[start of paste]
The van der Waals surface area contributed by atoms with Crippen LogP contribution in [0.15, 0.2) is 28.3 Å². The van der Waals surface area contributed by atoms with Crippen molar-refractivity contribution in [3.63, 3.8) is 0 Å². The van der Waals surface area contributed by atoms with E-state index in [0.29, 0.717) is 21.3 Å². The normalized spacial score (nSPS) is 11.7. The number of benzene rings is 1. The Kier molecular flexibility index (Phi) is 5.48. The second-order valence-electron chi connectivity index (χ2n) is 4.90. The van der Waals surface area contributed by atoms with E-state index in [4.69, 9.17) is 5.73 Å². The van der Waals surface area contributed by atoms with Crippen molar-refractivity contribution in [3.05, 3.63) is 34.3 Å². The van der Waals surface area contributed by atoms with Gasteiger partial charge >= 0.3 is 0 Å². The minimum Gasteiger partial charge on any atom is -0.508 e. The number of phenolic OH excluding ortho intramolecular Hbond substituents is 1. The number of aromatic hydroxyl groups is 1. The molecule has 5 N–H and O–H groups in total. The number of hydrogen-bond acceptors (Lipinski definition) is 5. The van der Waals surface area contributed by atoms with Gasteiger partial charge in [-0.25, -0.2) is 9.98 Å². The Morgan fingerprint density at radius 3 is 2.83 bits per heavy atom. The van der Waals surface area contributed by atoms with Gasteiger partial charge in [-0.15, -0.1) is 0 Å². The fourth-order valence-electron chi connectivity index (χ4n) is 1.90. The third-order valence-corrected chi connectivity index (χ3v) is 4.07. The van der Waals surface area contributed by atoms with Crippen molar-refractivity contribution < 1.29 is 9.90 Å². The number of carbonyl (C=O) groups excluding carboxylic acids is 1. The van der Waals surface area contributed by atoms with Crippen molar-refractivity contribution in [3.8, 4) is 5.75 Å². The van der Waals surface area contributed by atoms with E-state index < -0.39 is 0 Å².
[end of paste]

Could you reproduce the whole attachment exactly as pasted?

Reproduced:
The van der Waals surface area contributed by atoms with Crippen LogP contribution in [0.15, 0.2) is 28.3 Å². The van der Waals surface area contributed by atoms with Crippen molar-refractivity contribution in [3.63, 3.8) is 0 Å². The van der Waals surface area contributed by atoms with E-state index in [0.29, 0.717) is 21.3 Å². The normalized spacial score (nSPS) is 11.7. The number of benzene rings is 1. The Kier molecular flexibility index (Phi) is 5.48. The second-order valence-electron chi connectivity index (χ2n) is 4.90. The van der Waals surface area contributed by atoms with E-state index in [4.69, 9.17) is 5.73 Å². The van der Waals surface area contributed by atoms with Crippen molar-refractivity contribution in [3.05, 3.63) is 34.3 Å². The van der Waals surface area contributed by atoms with Gasteiger partial charge >= 0.3 is 0 Å². The minimum Gasteiger partial charge on any atom is -0.508 e. The number of phenolic OH excluding ortho intramolecular Hbond substituents is 1. The number of aromatic hydroxyl groups is 1. The molecule has 5 N–H and O–H groups in total. The number of hydrogen-bond acceptors (Lipinski definition) is 5. The van der Waals surface area contributed by atoms with Gasteiger partial charge in [-0.25, -0.2) is 9.98 Å². The Morgan fingerprint density at radius 3 is 2.83 bits per heavy atom. The van der Waals surface area contributed by atoms with Gasteiger partial charge in [-0.15, -0.1) is 0 Å². The fourth-order valence-electron chi connectivity index (χ4n) is 1.90. The third-order valence-corrected chi connectivity index (χ3v) is 4.07. The van der Waals surface area contributed by atoms with Crippen molar-refractivity contribution < 1.29 is 9.90 Å². The number of carbonyl (C=O) groups excluding carboxylic acids is 1. The van der Waals surface area contributed by atoms with Crippen molar-refractivity contribution in [3.8, 4) is 5.75 Å². The van der Waals surface area contributed by atoms with E-state index < -0.39 is 0 Å².